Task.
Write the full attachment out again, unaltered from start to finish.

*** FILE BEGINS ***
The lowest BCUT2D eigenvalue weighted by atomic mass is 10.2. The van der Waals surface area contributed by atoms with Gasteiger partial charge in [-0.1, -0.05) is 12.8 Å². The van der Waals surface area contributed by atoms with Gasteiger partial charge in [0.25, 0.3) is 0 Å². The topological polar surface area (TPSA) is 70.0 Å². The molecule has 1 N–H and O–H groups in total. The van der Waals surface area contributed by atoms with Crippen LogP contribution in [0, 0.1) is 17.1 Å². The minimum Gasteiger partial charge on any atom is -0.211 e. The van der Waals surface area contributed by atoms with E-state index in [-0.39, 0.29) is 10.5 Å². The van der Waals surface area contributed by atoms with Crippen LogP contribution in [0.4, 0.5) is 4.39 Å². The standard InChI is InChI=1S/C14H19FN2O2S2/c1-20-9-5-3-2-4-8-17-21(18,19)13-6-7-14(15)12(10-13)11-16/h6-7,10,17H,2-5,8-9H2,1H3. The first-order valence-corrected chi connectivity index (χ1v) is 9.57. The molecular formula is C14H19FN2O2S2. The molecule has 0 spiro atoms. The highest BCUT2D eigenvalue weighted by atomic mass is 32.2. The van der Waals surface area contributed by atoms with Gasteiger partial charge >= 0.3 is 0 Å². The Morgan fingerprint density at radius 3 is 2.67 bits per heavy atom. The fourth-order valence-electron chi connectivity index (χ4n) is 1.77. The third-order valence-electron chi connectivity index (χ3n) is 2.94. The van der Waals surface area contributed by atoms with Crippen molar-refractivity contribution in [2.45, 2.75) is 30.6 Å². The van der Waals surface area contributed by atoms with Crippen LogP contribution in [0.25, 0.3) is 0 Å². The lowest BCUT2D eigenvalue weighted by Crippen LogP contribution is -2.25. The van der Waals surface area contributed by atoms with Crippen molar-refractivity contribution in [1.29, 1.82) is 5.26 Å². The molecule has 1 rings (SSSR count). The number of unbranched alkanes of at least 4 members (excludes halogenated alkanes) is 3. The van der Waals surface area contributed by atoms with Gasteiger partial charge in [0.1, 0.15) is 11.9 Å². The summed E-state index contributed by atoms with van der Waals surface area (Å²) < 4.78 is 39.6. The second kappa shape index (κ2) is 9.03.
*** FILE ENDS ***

The lowest BCUT2D eigenvalue weighted by atomic mass is 10.2. The van der Waals surface area contributed by atoms with Gasteiger partial charge in [-0.1, -0.05) is 12.8 Å². The van der Waals surface area contributed by atoms with Gasteiger partial charge in [0.25, 0.3) is 0 Å². The topological polar surface area (TPSA) is 70.0 Å². The molecule has 1 N–H and O–H groups in total. The van der Waals surface area contributed by atoms with Crippen LogP contribution in [0, 0.1) is 17.1 Å². The minimum Gasteiger partial charge on any atom is -0.211 e. The van der Waals surface area contributed by atoms with E-state index in [-0.39, 0.29) is 10.5 Å². The van der Waals surface area contributed by atoms with Crippen LogP contribution in [0.4, 0.5) is 4.39 Å². The standard InChI is InChI=1S/C14H19FN2O2S2/c1-20-9-5-3-2-4-8-17-21(18,19)13-6-7-14(15)12(10-13)11-16/h6-7,10,17H,2-5,8-9H2,1H3. The first-order valence-corrected chi connectivity index (χ1v) is 9.57. The molecular formula is C14H19FN2O2S2. The molecule has 0 spiro atoms. The highest BCUT2D eigenvalue weighted by atomic mass is 32.2. The van der Waals surface area contributed by atoms with Gasteiger partial charge >= 0.3 is 0 Å². The Morgan fingerprint density at radius 3 is 2.67 bits per heavy atom. The fourth-order valence-electron chi connectivity index (χ4n) is 1.77. The third-order valence-electron chi connectivity index (χ3n) is 2.94. The van der Waals surface area contributed by atoms with Crippen molar-refractivity contribution in [2.45, 2.75) is 30.6 Å². The van der Waals surface area contributed by atoms with Crippen LogP contribution in [0.25, 0.3) is 0 Å². The lowest BCUT2D eigenvalue weighted by Crippen LogP contribution is -2.25. The van der Waals surface area contributed by atoms with Crippen molar-refractivity contribution in [1.29, 1.82) is 5.26 Å². The molecule has 1 rings (SSSR count). The number of unbranched alkanes of at least 4 members (excludes halogenated alkanes) is 3. The van der Waals surface area contributed by atoms with Gasteiger partial charge in [0.1, 0.15) is 11.9 Å². The summed E-state index contributed by atoms with van der Waals surface area (Å²) < 4.78 is 39.6. The second kappa shape index (κ2) is 9.03.